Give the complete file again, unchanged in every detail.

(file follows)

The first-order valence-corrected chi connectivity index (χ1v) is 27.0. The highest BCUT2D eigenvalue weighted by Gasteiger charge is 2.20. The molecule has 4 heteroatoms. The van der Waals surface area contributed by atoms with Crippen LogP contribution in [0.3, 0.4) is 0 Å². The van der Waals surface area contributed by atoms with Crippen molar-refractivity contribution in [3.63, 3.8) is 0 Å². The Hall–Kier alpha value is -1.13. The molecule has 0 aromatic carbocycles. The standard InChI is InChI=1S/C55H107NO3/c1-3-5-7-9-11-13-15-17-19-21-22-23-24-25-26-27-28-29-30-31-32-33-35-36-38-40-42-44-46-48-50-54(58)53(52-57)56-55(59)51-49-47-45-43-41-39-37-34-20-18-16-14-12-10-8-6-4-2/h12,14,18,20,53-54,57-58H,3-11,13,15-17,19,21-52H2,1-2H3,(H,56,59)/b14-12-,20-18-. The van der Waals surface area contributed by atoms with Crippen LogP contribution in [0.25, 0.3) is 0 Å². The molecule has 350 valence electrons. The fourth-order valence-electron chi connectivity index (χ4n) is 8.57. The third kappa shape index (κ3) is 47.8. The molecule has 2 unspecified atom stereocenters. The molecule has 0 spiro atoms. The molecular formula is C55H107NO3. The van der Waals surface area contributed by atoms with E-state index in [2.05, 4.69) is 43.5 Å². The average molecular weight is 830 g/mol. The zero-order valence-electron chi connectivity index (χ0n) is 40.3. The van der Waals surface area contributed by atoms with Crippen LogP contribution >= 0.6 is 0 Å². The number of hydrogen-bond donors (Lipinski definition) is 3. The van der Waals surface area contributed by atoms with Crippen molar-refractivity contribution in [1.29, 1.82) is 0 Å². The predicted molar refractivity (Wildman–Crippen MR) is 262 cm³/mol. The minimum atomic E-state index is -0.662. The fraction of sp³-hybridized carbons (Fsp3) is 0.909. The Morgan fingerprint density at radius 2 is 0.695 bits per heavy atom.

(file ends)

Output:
The first-order valence-corrected chi connectivity index (χ1v) is 27.0. The highest BCUT2D eigenvalue weighted by Gasteiger charge is 2.20. The molecule has 4 heteroatoms. The van der Waals surface area contributed by atoms with Crippen LogP contribution in [0.3, 0.4) is 0 Å². The van der Waals surface area contributed by atoms with Crippen molar-refractivity contribution in [3.63, 3.8) is 0 Å². The Hall–Kier alpha value is -1.13. The molecule has 0 aromatic carbocycles. The standard InChI is InChI=1S/C55H107NO3/c1-3-5-7-9-11-13-15-17-19-21-22-23-24-25-26-27-28-29-30-31-32-33-35-36-38-40-42-44-46-48-50-54(58)53(52-57)56-55(59)51-49-47-45-43-41-39-37-34-20-18-16-14-12-10-8-6-4-2/h12,14,18,20,53-54,57-58H,3-11,13,15-17,19,21-52H2,1-2H3,(H,56,59)/b14-12-,20-18-. The van der Waals surface area contributed by atoms with Crippen LogP contribution in [0.25, 0.3) is 0 Å². The molecule has 350 valence electrons. The fourth-order valence-electron chi connectivity index (χ4n) is 8.57. The third kappa shape index (κ3) is 47.8. The molecule has 2 unspecified atom stereocenters. The molecule has 0 spiro atoms. The molecular formula is C55H107NO3. The van der Waals surface area contributed by atoms with E-state index in [2.05, 4.69) is 43.5 Å². The average molecular weight is 830 g/mol. The zero-order valence-electron chi connectivity index (χ0n) is 40.3. The van der Waals surface area contributed by atoms with Crippen LogP contribution >= 0.6 is 0 Å². The number of hydrogen-bond donors (Lipinski definition) is 3. The van der Waals surface area contributed by atoms with Crippen molar-refractivity contribution in [1.29, 1.82) is 0 Å². The predicted molar refractivity (Wildman–Crippen MR) is 262 cm³/mol. The minimum atomic E-state index is -0.662. The fraction of sp³-hybridized carbons (Fsp3) is 0.909. The Morgan fingerprint density at radius 2 is 0.695 bits per heavy atom.